Additional material examined. CHILE. Los Lagos Region: Chaiten, rocky beach drift, 31.i.1985, 3 spec., S. & J. Peck (ZMUC); Puerto Montt, Pilluco, sifted beach drift, 24.xii.1984, 1 male, 1 spec., S. & J. Peck (ZMUC, NMPC).
Comments. Knisch (1924) diagnosed C. depressus ssp. uruguayanus as follows: "besides the rather minute differences in sculpture, it differs from the European nominal form [i.e., C. depressus] only by the reddish brown coloration of pronotum and elytra present even in completely sclerotized specimens" (translated from the German original by the author). The comparison of the type specimen with C. depressus (nontype specimens from Germany (Schleswig-Holstein) and Denmark, all deposited in NMPC) shows that C. depressus ssp. uruguayanus completely corresponds to C. depressus in external morphology as well as in morphology of male genitalia. Male genitalia of the above type specimen are weakly sclerotized, indicating that the specimen is teneral. The paler coloration of the type specimen is therefore caused by incomplete sclerotization, rather than representing a differential character. For these reasons, C. depressus subsp. uruguayanus is treated as a junior synonym of C. depressus.
Bionomics and distribution. A European species found on sea beaches under decomposing seaweed and other kinds of detritus or under stones (Smetana, 1978; Hansen, 1987). It was introduced to North America (both on Atlantic and Pacific coasts) at the beginning of 20th century (Smetana, 1978). Based on the above mentioned type specimen, it was introduced to Atlantic coast of South America at about the same period. Except for this specimen, only the mentioned specimens from Pacific coast (Chile) are known. Kuschel (1990) recorded this species also from New Zealand (Auckland), Bameul et al. (1990) from New Amsterdam Island in the Indian Ocean, and Brinck (1948) from the island of Tristan da Cunha in southern Atlantic Ocean. Confirmation of the occurrence of C. depressus in Uruguay, first record for Chile.

Cercyon (Cercyon) haemorrhoidalis Fabricius, 1775.

Material examined. ARGENTINA. Córdoba Province: Arroyo Las Mojarras, N of San Roque Lake, at light, without date, 1 spec. M. Archangelsky lgt. et det. (MAEA).
Bionomics and distribution. Terrestrial species inhabiting excrements of various herbivorous mammals as well as other kinds of decaying organic matter (rotting plant debris, compost piles, carrion), also recorded from nests of birds and small rodents (Smetana, 1978; Hansen, 1987; M. Fikácek, unpubl. data). Originally widely distributed through the western Palaearctic Region (Hansen, 1999), introduced and well-established in North America (Smetana, 1978), Australia (Hansen, 1999; Doube & Wardhaugh, 1991) and New Zealand (Kuschel, 1990; M. Fikácek, unpubl. data). d'Orchymont (1926) recorded one specimen also from the Philippines. The first record for the Neotropical Region.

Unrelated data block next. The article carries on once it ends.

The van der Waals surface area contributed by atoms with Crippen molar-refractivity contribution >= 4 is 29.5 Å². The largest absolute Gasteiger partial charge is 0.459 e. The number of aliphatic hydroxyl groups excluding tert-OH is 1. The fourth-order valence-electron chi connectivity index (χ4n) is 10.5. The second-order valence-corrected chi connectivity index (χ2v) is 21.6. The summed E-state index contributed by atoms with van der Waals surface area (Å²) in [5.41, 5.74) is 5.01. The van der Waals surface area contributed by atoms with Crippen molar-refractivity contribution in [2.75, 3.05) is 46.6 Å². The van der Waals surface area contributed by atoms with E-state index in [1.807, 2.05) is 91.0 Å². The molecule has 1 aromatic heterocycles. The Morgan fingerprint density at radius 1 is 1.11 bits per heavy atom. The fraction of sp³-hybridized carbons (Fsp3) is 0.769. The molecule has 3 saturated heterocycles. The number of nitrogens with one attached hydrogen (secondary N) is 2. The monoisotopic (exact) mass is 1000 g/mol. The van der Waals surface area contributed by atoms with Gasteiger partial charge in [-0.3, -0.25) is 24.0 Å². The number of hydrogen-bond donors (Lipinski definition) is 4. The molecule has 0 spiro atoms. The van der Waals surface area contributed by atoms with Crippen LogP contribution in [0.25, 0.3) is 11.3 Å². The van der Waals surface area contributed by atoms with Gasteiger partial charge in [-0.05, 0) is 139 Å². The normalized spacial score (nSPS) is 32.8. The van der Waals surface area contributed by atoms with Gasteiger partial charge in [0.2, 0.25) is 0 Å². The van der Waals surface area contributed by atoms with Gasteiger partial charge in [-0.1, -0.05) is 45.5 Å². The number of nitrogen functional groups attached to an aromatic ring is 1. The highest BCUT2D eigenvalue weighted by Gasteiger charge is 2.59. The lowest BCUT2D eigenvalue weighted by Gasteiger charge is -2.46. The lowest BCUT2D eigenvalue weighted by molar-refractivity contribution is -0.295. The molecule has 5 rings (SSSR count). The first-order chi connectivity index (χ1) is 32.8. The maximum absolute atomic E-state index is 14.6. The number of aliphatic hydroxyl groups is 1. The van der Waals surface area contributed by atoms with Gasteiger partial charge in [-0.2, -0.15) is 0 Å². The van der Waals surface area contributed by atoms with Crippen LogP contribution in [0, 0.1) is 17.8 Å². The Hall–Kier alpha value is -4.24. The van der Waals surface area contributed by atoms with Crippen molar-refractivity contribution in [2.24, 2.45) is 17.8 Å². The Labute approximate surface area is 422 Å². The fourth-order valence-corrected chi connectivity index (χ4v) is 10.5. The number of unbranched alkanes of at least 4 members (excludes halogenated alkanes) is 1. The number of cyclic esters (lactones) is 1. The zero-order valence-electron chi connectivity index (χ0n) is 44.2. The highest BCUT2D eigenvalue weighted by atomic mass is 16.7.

Cercyon (Cercyon) nigriceps (Marsham, 1802)
Cercyon striatus Sharp, 1882, syn. nov.
Cercyon panamensis Hansen, 1999 (replacement name of C. striatus Sharp), syn. nov.

Type material examined. Cercyon striatus: Holotype, 1 male (BMNH): "Cercyon striatus / D. S. / Panama V. de Chir / iqui, 3000-4000ft / Champion [handwritten, on label with beetle] // V. de Chiriqui / 25-4000ft / Champion // Sharp Coll. / 1905 - 313 // B. C. A. Col. I. 2 / Cercyon / striatus / Sharp".
Additional material examined. COSTA RICA: Alajuela Province: Cano Negro, R. N. V. S. Cano Negro, 20 m a.s.l., 14-30. xi.1992, 2 spec., K. Martinez lgt. (INBIO). JAMAICA. Try., Good Hope, 11.viii.1966, 1 male, H. F. Howden lgt.; Try., Duncans, 21.viii.1966, 3 spec., Howden & Becker lgt.; same label data: 22.viii.1966, 2 spec., 19.viii.1966, 1 spec., 3.viii.1966, 1 spec., 16.viii.1966, 1 spec., 11.viii.1966, 1 spec (all in CNC). DOMINICAN REPUBLIC. Pedernales, 4 km W of Oviedo, arid thorn forest, flight intercept trap, 10 m a.s.l. (locality #91-344), 28.xi.-4.xii.1991, 2 spec., L. Masner & S. Peck lgt. (ZMUC). TRINIDAD & TOBAGO. Tobago Island: Buccoo Village, 15.-16.v.1993, 3 spec., Seyfert leg. (NHMW). BRAZIL. Pará State: Tucurui, 49°40'W, 3°45'S, flight intercept trap, carrion and dung, 13.-21.iv.1985, N Degallier lgt., 1 spec. (ZMUC). PARAGUAY. Paraguari Department: Sapucay,, 1 female, Drechsel leg. (NMHW). Cordillera Department: Emboscada, Rio Salado, 27.vii.1991, 1 male, 2 spec., U. Drechsel leg., (NHMW). Misiones Department: Ayolas, 22.viii.1992, 2 spec., U. Drechsel leg. (NHMW). Concepción Department: Santa Sofia, without date, 1 spec., Reimoser leg. (NHMW). ARGENTINA: Buenos Aires province: without detailed locality, 13.iv.1905, 1 spec., C. Bruch lgt. (MACN).